Brian Brown

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  • After Failures In U.S., Anti-LGBT Extremist Elected As Leader Of Global Hate Group

    Blog ››› ››› RACHEL PERCELAY

    Brian Brown, the leader of the mostly defunct National Organization for Marriage, was just elected president of World Congress of Families, an international anti-LGBT hate group. Brown’s election is the latest in a growing trend of U.S.-based activists exporting anti-LGBT extremism abroad, yet a Media Matters analysis found that major print outlets ignored Brown’s election.

    On May 31, the National Organization for Marriage (NOM), announced that its president, Brian Brown, was elected president of the World Congress of Families. The World Congress of Families is a U.S.-based “pro-family” international alliance that works to impose a narrow, conservative Christian definition of “family” as an international norm. The coalition has been designated an anti-LGBT hate group by the Southern Poverty Law Center. Brown’s other organization, NOM, rose to prominence with its successful push to pass Proposition 8, an amendment banning same-sex marriage in California, in 2008. NOM has since collapsed into debt, and is no longer as active it was in 2008.

    Brown was an obvious choice to take over at WCF, given his close ties to the group and previous work spreading anti-LGBT activism across the world. Brown previously served on WCF’s Moscow 2014 planning committee, and traveled to Russia in 2013 to craft a successful anti-gay adoption ban prohibiting foreign same-sex couples from adopting Russian children.

    Brown’s shift toward international extremism is part of a larger trend of U.S.-based anti-LGBT extremists spreading hate internationally. Anti-gay activists like Brown are increasingly expressing more overt homophobia abroad, while cloaking their domestic anti-LGBT animosity under the guise of “religious freedom” or “safety” concerns. Despite this growing trend, a Media Matters analysis found that the major print media outlets Los Angeles TimesThe New York Times, The Wall Street Journal, The Washington Post, and USA Today all failed to report on Brown’s election.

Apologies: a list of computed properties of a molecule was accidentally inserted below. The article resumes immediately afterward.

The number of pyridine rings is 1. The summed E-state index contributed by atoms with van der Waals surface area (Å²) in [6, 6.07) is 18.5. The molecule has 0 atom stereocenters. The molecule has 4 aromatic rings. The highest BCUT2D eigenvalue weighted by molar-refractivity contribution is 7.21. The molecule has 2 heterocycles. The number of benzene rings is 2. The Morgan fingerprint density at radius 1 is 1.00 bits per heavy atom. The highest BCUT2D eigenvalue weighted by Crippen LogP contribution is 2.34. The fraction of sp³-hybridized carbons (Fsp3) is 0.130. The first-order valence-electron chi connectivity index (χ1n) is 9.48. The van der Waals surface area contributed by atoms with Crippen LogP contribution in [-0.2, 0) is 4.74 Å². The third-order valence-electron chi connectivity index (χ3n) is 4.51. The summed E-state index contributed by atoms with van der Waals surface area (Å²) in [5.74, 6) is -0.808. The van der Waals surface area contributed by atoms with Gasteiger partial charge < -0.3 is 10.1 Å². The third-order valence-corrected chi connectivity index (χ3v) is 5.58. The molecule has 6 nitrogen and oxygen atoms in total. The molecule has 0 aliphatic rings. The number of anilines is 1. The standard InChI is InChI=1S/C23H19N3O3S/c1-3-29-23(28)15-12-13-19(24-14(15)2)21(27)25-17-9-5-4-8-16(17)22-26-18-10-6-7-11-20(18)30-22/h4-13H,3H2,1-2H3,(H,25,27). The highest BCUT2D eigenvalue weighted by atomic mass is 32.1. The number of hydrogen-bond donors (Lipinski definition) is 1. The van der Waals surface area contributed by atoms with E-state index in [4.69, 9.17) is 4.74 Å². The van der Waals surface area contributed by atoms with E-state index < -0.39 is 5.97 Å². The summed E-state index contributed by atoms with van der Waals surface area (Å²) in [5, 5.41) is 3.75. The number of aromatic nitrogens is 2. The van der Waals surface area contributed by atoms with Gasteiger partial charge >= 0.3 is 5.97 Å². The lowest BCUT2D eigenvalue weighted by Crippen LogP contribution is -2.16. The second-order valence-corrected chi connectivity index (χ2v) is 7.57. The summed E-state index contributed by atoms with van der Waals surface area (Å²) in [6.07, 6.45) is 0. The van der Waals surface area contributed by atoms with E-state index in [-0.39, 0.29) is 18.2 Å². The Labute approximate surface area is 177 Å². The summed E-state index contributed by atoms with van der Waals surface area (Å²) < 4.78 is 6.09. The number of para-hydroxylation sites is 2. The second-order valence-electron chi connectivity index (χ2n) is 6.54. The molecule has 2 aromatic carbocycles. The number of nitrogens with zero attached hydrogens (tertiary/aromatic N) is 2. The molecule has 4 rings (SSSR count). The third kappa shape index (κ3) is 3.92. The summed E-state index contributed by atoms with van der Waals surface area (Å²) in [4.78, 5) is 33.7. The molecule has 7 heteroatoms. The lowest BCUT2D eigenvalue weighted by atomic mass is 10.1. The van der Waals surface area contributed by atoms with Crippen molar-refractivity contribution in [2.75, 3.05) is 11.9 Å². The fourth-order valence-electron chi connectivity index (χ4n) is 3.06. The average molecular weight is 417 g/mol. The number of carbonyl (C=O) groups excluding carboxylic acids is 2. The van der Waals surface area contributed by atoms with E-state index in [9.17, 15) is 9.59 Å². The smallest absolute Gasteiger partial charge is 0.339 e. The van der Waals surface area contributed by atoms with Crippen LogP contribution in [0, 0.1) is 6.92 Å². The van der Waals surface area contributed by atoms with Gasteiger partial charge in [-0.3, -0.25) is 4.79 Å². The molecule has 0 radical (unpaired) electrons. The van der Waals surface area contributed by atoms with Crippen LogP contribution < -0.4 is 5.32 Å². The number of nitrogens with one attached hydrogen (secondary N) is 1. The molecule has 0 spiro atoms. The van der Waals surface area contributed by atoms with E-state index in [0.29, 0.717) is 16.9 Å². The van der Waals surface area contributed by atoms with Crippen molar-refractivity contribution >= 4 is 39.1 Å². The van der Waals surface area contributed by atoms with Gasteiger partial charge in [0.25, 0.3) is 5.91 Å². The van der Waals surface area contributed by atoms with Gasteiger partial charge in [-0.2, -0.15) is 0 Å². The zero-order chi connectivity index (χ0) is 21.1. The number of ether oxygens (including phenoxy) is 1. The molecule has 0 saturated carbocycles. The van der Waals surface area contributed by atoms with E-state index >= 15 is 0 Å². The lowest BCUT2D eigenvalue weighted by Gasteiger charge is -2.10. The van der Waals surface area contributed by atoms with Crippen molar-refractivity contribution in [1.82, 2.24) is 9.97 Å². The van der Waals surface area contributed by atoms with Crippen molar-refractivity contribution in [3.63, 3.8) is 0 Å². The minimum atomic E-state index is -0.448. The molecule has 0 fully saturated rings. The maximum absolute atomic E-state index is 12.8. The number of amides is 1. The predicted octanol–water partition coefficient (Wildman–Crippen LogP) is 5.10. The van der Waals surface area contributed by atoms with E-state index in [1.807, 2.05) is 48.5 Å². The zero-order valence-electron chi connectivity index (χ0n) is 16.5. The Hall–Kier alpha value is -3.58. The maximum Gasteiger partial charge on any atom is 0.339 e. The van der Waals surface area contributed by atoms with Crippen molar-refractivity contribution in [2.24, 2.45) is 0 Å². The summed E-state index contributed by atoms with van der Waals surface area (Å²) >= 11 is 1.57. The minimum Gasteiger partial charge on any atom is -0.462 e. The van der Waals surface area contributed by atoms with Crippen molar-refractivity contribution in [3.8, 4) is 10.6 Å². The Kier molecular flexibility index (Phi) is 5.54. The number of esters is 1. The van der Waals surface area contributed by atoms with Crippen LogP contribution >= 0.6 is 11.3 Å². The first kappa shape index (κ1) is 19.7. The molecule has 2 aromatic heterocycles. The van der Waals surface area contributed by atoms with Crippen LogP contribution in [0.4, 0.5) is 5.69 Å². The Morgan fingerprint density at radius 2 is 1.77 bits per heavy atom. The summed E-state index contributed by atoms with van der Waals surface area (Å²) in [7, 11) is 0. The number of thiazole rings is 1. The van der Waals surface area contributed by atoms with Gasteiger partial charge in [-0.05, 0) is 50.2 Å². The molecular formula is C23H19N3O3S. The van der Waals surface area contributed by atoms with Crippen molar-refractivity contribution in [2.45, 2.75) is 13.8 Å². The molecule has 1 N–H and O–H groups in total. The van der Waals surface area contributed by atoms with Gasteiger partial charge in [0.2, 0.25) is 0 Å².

Another prominent example of this trend is the growing international presence of extremist anti-LGBT legal powerhouse Alliance Defending Freedom (ADF). ADF is responsible for the push for domestic anti-LGBT “religious freedom” (RFRA) laws and legislation banning transgender people, particularly students, from using facilities that correspond with their gender identity. ADF, which has been an official WCF partner in the past, has also worked internationally to spread anti-LGBT extremism, namely by working to promote laws that criminalize gay sex in Belize and Jamaica.

    Brown’s election to WCF’s presidency signals a further shift towards the global spread of homophobia and transphobia. When WCF held its annual conference in Salt Lake City last year, journalists and LGBT rights activists spotlighted the organization’s anti-LGBT activism abroad, though WCF attempted to deny its contribution to anti-LGBT laws in Russia, Uganda, Nigeria, and elsewhere.

    In the growing battle over LGBT nondiscrimination protections and anti-gay “religious freedom” laws, groups who work internationally to criminalize gay sex and blame LGBT people for the Holocaust are trying to hide their hate with language like “safety” and “freedom of beliefs.” Journalists covering these groups have a duty to highlight the international work that exposes the animus behind their domestic anti-LGBT agenda. 

    MethodologyMedia Matters searched Los Angeles TimesThe New York Times, The Washington Post, and USA Today in Nexis for coverage between May 31, 2016, and June 3, 2016, using the terms “Brian Brown” OR “National Organization for Marriage” OR “World Congress of Families.” Media Matters repeated the same search in Factivia for The Wall Street Journal.

  • Meet The Notorious Anti-Gay Leaders Behind Iowa's Influential Conservative Conference


    Journalists planning to cover the upcoming Family Leadership Summit in Ames, Iowa should be aware of the extreme anti-gay rhetoric regularly voiced by several of the event's sponsors and speakers, including host Bob Vander Plaats, president and CEO of The Family Leader and one of the most influential conservative activists in Iowa. Attendees will also hear from Tony Perkins, the head of the anti-gay hate group Family Research Council and Brian Brown, the head of the anti-gay National Organization for Marriage, among others.

  • The Slow, Awkward Death Of NOM's IRS Conspiracy Theory

    Blog ››› ››› LUKE BRINKER

    For two years, the National Organization for Marriage (NOM) has been peddling the theory that the IRS intentionally leaked its donor list to a gay rights organization as part of an Obama administration conspiracy. Two separate investigations and a ruling by a Reagan-appointed judge have debunked that theory. But right-wing media, which have widely touted NOM's initial accusations, have largely ignored or denied the conspiracy theory's demise. 

    In the spring of 2012, an IRS employee inadvertently leaked an unredacted list of NOM's donors in response to a public records request. The pro-equality group Human Rights Campaign (HRC) got its hands on the list, highlighting past contributions to NOM by prominent conservatives like then-presidential candidate Mitt Romney.